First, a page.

Understanding Prognosis: From Anger to Acceptance

I’m Barbara Siemion and I have been a
pancreatic cancer patient for seven years and one week today when I was
first diagnosed I didn’t think I’d get to see my granddaughter’s grow up and
mature to be young people and my seventh anniversary my oldest granddaughter 17
was in a play and I looked at her and all I could see was this young mature
woman that I had been wanting to see and there she was on the stage and it was a
an overwhelmingly exciting gratifying warm wonderful moment for me in my life
life before cancer I was involved I was a volunteer coordinator in a hospital in
Olympia Washington and enjoyed that and had a great lifestyle of ballroom
dancing and loved a garden have always gardened so I’ve been able to live and
be very active in my community and my with my family which is very important
family and friends are vital to my survival
anger at receiving a poor prognosis when I was told that I had the five months to
live and I awakened to the fact yes I’ve got five more months I became angry and
I still today do not believe anyone should ever be given the diagnosis of X
number of days or months to live I think patients get angry because we haven’t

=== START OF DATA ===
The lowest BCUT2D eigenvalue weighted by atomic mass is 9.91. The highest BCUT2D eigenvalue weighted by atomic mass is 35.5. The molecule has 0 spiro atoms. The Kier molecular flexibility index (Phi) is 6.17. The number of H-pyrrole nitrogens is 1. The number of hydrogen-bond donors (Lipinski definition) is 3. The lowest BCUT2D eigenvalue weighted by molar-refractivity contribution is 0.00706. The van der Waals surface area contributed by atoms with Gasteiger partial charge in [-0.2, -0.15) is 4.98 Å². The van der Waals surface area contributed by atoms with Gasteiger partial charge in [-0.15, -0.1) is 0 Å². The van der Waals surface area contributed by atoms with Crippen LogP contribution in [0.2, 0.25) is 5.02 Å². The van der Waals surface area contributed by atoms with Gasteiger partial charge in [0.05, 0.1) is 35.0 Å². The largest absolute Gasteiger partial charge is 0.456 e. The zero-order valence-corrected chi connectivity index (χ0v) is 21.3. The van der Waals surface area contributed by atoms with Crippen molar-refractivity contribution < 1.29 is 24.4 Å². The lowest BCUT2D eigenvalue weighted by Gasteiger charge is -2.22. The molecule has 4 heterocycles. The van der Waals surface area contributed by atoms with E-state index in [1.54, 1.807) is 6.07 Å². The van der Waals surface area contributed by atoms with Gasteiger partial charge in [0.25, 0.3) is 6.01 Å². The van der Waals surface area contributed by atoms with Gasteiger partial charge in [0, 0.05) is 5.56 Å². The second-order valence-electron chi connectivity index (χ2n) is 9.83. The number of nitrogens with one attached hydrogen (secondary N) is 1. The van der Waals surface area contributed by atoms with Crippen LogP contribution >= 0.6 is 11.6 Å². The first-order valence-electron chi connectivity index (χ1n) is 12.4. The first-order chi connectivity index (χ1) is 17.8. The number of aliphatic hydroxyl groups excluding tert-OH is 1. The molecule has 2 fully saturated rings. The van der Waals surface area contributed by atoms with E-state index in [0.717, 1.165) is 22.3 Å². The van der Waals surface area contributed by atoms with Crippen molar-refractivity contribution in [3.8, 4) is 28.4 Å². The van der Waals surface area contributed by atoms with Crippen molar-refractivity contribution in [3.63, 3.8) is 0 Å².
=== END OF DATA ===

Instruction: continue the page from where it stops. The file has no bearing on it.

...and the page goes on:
offered the information in the context of a partnership about what we could do
or what we’re trying for you know every patient knows that we’ve you know we
don’t always get what we hope for but there is a best-case scenario in a
worst-case scenario and you can certainly talk about that and that’s the
information I think people come to us for find a doctor you feel safe talking
with the first time I met dr. Bach was very exciting for me because I felt very
safe having him as my oncologist I’m very candid with him and of course
my most emotional discussion is pancreatic cancer is spelled death and I
totally believe that I will know when I am going to die and I have told him that
when that day comes I will tell him she wants to know about everything that’s
going on with her but she doesn’t necessarily want me to say and this
means that prediction about your lifespan is X she would actually rather
have me leave that off it doesn’t mean she doesn’t want to plan and in fact
she’s done a lot of planning I think it frees her up to do what she needs to do
and um from my point of view she’s done all the important preparation
I need she’s talked I know who to call if something happens all of a sudden I
know what she wants if the cancer gets really bad but she’s done enough
preparation now so that we don’t have to keep returning to it your doctor can
help you plan but can’t predict the course of your disease my advice to
people who are diagnosed with cancer whatever cancer whether pancreatic or
whatever talk to your doctor and tell your doctor how you feel and maybe it’s
not easy to hear what they have to say but we as cancer patients need to know
what is available for us and what we can use in our lives my philosophy of
pancreatic cancer is I am going to live I’m going to live every day as best I
can and and do the best I can for whatever I have in my life that day

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